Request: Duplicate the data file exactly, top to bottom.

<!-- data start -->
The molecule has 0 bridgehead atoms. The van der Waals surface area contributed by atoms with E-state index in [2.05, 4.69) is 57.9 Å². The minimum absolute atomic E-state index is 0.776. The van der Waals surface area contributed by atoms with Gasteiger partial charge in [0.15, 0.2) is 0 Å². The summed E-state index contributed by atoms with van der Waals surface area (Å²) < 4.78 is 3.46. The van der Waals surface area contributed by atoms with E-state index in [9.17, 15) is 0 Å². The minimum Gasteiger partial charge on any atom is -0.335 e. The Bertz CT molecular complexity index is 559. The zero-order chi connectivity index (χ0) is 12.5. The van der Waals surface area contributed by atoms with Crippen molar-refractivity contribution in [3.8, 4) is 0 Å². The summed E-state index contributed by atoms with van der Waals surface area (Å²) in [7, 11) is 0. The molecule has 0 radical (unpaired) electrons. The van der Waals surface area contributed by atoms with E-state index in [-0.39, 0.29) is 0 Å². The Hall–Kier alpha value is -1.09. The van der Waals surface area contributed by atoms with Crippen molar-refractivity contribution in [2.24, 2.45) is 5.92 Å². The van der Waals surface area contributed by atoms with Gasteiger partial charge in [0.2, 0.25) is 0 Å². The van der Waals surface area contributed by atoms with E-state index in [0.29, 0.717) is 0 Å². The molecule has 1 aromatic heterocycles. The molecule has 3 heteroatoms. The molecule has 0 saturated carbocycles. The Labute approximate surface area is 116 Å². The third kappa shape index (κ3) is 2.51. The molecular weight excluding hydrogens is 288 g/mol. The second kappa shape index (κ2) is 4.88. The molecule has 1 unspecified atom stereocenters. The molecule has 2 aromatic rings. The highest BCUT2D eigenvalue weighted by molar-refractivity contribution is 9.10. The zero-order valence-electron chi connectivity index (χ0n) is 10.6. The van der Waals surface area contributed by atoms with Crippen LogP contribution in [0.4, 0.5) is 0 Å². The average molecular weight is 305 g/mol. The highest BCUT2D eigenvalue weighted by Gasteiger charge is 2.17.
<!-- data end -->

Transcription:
The molecule has 0 bridgehead atoms. The van der Waals surface area contributed by atoms with E-state index in [2.05, 4.69) is 57.9 Å². The minimum absolute atomic E-state index is 0.776. The van der Waals surface area contributed by atoms with Gasteiger partial charge in [0.15, 0.2) is 0 Å². The summed E-state index contributed by atoms with van der Waals surface area (Å²) < 4.78 is 3.46. The van der Waals surface area contributed by atoms with E-state index in [9.17, 15) is 0 Å². The minimum Gasteiger partial charge on any atom is -0.335 e. The Bertz CT molecular complexity index is 559. The zero-order chi connectivity index (χ0) is 12.5. The van der Waals surface area contributed by atoms with Crippen molar-refractivity contribution in [3.8, 4) is 0 Å². The summed E-state index contributed by atoms with van der Waals surface area (Å²) in [7, 11) is 0. The molecule has 0 radical (unpaired) electrons. The van der Waals surface area contributed by atoms with E-state index in [-0.39, 0.29) is 0 Å². The Hall–Kier alpha value is -1.09. The van der Waals surface area contributed by atoms with Crippen molar-refractivity contribution in [2.24, 2.45) is 5.92 Å². The van der Waals surface area contributed by atoms with Gasteiger partial charge in [0.2, 0.25) is 0 Å². The van der Waals surface area contributed by atoms with E-state index in [0.29, 0.717) is 0 Å². The molecule has 1 aromatic heterocycles. The molecule has 3 heteroatoms. The molecule has 0 saturated carbocycles. The Labute approximate surface area is 116 Å². The third kappa shape index (κ3) is 2.51. The molecular weight excluding hydrogens is 288 g/mol. The second kappa shape index (κ2) is 4.88. The molecule has 1 unspecified atom stereocenters. The molecule has 2 aromatic rings. The highest BCUT2D eigenvalue weighted by molar-refractivity contribution is 9.10. The zero-order valence-electron chi connectivity index (χ0n) is 10.6. The van der Waals surface area contributed by atoms with Crippen LogP contribution in [0.4, 0.5) is 0 Å². The average molecular weight is 305 g/mol. The highest BCUT2D eigenvalue weighted by Gasteiger charge is 2.17.